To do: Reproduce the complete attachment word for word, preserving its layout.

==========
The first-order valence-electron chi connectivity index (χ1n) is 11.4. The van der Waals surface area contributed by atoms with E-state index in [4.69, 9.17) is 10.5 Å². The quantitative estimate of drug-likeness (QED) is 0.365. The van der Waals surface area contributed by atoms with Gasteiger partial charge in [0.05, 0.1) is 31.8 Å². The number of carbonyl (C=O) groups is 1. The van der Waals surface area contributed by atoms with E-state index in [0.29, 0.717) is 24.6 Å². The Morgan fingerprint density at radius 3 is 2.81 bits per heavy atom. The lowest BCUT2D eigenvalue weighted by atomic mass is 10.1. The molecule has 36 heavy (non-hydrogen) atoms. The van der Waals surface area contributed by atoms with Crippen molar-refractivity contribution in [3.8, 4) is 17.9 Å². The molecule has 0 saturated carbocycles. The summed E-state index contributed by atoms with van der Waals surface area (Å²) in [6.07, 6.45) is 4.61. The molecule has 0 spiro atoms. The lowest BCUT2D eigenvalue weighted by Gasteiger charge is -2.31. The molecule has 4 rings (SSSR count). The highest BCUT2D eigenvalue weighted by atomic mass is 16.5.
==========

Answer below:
The first-order valence-electron chi connectivity index (χ1n) is 11.4. The van der Waals surface area contributed by atoms with E-state index in [4.69, 9.17) is 10.5 Å². The quantitative estimate of drug-likeness (QED) is 0.365. The van der Waals surface area contributed by atoms with Gasteiger partial charge in [0.05, 0.1) is 31.8 Å². The number of carbonyl (C=O) groups is 1. The van der Waals surface area contributed by atoms with E-state index in [0.29, 0.717) is 24.6 Å². The Morgan fingerprint density at radius 3 is 2.81 bits per heavy atom. The lowest BCUT2D eigenvalue weighted by atomic mass is 10.1. The molecule has 36 heavy (non-hydrogen) atoms. The van der Waals surface area contributed by atoms with Crippen molar-refractivity contribution in [3.8, 4) is 17.9 Å². The molecule has 0 saturated carbocycles. The summed E-state index contributed by atoms with van der Waals surface area (Å²) in [6.07, 6.45) is 4.61. The molecule has 0 spiro atoms. The lowest BCUT2D eigenvalue weighted by Gasteiger charge is -2.31. The molecule has 4 rings (SSSR count). The highest BCUT2D eigenvalue weighted by atomic mass is 16.5.